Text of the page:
Whether newborn sneezing occurs often, in spaced out intervals, in rapid succession, or even only occasionally, it is common behavior. It should not raise any alarms, as long as it is only sneezing. Additional symptoms suggesting a visit to your pediatrician include runny nose, coughing, trouble breathing, loss of appetite, and lethargy.

Featured photo credit: Jeroen/Flickr via techtimes.com

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Last Updated on January 5, 2022

How to Help Your Child to Get Better Grades

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How to Help Your Child to Get Better Grades

Children are most likely to say that they want to just lounge around or rest for a while after spending hours listening to lecture after lecture from their teachers. There is nothing wrong with this if they had a rough day.

What’s disturbing, is if they deliberately stay away from schoolwork or procrastinate when it comes to reviewing for their tests or completing an important science project.

When it seems that it is becoming a habit for your child to put off school work, it’s time for you to step in and help your child develop good study habits to get better grades. It is important for you to emphasize to your child the importance of setting priorities early in life. Don’t wait for them to flunk their tests, or worse, fail in their subjects before you talk to them about it.

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You can help your children hurdle their tests with these 7 tips:

1. Help them set targets

Ask your child what they want to achieve for that particular school year. Tell them to set a specific goal or target. If they say, “I want to get better grades,” tell them to be more specific. It will be better if they say they want to get a GPA of 2.5 or higher. Having a definite target will make it easier for them to undertake a series of actions to achieve their goals, instead of just “shooting for the moon.”

2. Preparation is key

At the start of the school year, teachers provide an outline of a subject’s scope along with a reading list and other course requirements. Make sure that your child has all the materials they need for these course requirements. Having these materials on hand will make sure that your child will have no reason to procrastinate and give them the opportunity to study in advance.

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3. Teach them to mark important dates

You may opt to give them a small notebook where they can jot down important dates or a planner that has dates where they can list their schedule. Ask them to show this to you so you can give them “gentle reminders” to block off the whole week before the dates of an exam. During this week, advise your child to not schedule any social activity so they can concentrate on studying.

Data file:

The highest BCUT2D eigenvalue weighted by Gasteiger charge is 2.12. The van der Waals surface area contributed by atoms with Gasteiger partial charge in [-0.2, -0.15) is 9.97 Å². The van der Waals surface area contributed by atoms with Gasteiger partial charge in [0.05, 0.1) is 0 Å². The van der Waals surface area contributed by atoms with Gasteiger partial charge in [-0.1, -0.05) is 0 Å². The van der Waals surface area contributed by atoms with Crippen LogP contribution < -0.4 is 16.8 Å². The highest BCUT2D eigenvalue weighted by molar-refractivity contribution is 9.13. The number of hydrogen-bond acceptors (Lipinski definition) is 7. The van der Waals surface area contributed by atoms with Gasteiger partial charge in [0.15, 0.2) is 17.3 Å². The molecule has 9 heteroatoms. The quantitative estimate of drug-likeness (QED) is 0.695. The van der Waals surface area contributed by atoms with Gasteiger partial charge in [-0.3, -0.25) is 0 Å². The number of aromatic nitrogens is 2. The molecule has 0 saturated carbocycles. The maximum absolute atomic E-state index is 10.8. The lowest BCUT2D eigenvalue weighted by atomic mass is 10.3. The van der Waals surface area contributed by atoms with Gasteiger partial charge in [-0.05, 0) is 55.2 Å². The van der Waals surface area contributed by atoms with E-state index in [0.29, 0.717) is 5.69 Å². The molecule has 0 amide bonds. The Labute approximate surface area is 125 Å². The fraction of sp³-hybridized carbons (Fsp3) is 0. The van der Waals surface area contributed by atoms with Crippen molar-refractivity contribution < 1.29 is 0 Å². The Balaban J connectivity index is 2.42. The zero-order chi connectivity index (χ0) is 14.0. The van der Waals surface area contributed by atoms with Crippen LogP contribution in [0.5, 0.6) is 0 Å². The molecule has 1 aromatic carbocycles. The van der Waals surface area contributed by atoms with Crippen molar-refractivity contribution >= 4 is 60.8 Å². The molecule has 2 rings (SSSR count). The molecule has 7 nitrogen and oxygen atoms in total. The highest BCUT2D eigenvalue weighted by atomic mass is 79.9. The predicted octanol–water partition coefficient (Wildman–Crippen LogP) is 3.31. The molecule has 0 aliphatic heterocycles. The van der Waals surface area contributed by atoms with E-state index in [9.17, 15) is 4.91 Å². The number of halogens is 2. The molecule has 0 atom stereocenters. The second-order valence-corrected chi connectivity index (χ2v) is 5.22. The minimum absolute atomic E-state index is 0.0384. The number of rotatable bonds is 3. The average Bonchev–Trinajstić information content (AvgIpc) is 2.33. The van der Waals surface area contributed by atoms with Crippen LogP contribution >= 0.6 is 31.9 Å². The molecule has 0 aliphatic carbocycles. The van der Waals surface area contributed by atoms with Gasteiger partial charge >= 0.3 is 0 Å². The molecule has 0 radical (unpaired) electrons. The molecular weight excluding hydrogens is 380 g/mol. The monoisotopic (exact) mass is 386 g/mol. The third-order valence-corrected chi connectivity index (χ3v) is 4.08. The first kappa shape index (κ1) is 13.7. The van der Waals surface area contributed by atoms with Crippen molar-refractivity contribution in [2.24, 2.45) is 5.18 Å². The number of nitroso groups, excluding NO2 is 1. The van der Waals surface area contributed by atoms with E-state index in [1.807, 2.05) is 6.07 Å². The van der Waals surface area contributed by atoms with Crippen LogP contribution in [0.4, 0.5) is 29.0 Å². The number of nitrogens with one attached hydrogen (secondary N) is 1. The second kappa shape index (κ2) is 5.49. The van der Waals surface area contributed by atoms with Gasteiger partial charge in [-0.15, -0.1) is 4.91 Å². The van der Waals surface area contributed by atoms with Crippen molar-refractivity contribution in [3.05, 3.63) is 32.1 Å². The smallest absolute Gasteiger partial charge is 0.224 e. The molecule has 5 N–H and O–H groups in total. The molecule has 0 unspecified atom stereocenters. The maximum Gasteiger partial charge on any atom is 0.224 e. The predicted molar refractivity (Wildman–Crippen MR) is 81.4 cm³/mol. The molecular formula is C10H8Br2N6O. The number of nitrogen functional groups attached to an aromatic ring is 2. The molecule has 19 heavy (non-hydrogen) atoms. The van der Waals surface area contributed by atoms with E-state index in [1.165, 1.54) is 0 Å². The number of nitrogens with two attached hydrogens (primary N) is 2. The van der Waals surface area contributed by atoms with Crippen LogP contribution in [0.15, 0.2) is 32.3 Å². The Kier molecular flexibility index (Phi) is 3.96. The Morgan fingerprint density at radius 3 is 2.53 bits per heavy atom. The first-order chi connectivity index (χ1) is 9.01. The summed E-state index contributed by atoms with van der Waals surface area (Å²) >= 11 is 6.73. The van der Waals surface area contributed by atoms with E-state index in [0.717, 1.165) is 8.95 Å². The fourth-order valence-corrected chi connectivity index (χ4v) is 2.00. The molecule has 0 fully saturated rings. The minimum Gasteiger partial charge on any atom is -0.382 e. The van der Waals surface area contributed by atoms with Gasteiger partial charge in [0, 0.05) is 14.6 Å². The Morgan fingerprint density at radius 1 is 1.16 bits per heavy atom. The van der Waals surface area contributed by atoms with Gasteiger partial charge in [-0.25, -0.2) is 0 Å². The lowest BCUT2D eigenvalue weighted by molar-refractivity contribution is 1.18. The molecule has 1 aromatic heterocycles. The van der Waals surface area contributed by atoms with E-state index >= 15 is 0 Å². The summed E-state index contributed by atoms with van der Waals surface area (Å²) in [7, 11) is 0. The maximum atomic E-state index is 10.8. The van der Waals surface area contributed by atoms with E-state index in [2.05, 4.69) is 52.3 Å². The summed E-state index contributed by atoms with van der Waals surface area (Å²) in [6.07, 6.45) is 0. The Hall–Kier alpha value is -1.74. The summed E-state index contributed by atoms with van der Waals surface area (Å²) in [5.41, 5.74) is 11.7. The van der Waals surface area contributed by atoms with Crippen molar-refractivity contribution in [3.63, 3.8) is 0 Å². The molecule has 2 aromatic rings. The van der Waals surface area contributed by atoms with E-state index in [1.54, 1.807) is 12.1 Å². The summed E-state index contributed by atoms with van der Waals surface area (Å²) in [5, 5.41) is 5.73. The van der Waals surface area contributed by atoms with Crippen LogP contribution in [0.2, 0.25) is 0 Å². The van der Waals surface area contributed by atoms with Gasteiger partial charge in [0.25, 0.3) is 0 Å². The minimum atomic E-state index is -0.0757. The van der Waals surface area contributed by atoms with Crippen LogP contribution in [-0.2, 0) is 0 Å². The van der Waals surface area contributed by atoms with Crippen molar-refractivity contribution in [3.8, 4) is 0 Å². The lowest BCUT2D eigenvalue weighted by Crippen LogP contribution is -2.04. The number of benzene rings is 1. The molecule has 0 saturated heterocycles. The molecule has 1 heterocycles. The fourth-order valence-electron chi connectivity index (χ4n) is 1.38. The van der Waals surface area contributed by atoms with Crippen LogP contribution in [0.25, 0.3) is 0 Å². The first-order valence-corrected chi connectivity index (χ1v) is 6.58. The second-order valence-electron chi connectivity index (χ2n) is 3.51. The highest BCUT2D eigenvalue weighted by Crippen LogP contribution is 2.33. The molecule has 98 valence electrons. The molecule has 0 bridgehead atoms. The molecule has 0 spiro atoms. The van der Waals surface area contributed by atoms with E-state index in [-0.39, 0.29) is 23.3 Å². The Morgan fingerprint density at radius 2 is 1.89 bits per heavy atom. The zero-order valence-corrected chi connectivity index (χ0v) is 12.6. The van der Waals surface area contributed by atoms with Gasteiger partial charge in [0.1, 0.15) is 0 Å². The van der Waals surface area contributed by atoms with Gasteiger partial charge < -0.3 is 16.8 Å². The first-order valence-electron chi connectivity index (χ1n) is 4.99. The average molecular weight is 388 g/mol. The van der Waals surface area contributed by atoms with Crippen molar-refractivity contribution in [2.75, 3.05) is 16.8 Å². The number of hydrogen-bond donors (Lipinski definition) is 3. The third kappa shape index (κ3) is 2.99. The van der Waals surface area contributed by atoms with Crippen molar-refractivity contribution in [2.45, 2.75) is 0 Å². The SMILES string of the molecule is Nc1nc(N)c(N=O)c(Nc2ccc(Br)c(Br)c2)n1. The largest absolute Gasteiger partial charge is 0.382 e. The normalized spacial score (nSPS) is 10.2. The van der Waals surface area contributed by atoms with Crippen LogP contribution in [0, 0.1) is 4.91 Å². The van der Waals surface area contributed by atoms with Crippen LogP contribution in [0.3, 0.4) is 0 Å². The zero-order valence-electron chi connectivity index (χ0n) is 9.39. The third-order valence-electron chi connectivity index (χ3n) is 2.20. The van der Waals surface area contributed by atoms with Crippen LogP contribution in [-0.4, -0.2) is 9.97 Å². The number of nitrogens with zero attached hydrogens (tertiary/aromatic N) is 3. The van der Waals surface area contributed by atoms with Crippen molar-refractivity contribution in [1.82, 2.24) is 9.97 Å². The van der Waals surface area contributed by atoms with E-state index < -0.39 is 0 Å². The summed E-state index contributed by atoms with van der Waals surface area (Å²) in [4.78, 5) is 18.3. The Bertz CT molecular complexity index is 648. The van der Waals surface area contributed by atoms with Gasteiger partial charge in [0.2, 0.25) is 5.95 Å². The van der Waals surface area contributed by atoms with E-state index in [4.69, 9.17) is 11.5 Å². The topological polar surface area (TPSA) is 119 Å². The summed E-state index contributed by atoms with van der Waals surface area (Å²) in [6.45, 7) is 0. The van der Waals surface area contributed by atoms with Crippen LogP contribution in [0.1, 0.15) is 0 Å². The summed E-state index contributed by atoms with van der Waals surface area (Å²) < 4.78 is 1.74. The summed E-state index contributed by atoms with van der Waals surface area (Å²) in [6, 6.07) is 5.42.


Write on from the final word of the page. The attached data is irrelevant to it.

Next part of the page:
4. Schedule regular study time

Encourage your child to set aside at least two hours every day to go through their lessons. This will help them remember the lectures for the day and understand the concepts they were taught. They should be encouraged to spend more time on subjects or concepts that they do not understand.

5. Get help

Some kids find it hard to digest or absorb mathematical or scientific concepts. Ask your child if they are having difficulties with their subjects and if they would like to seek the help of a tutor. There is nothing wrong in asking for the assistance of a tutor who can explain complex subjects.

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6. Schedule some “downtime”

Your child needs to relax from time to time. During his break, you can consider bringing your child to the nearest mall or grocery store and get them a treat. You may play board games with them during their downtime. The idea is to take his mind off studying for a limited period of time.

7. Reward your child

If your child achieves their goals for the school year, you may give them a reward such as buying them the gadget they have always wanted or allowing them to vacation wherever they want. By doing this, you are telling your child that hard work does pay off.

Conclusion

You need to take the time to monitor your child’s performance in school. Your guidance is essential to helping your child realize the need to prioritize their school activities. As a parent, your ultimate goal is to expose your child to habits that will lay down the groundwork for their future success.

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Featured photo credit: Annie Spratt via unsplash.com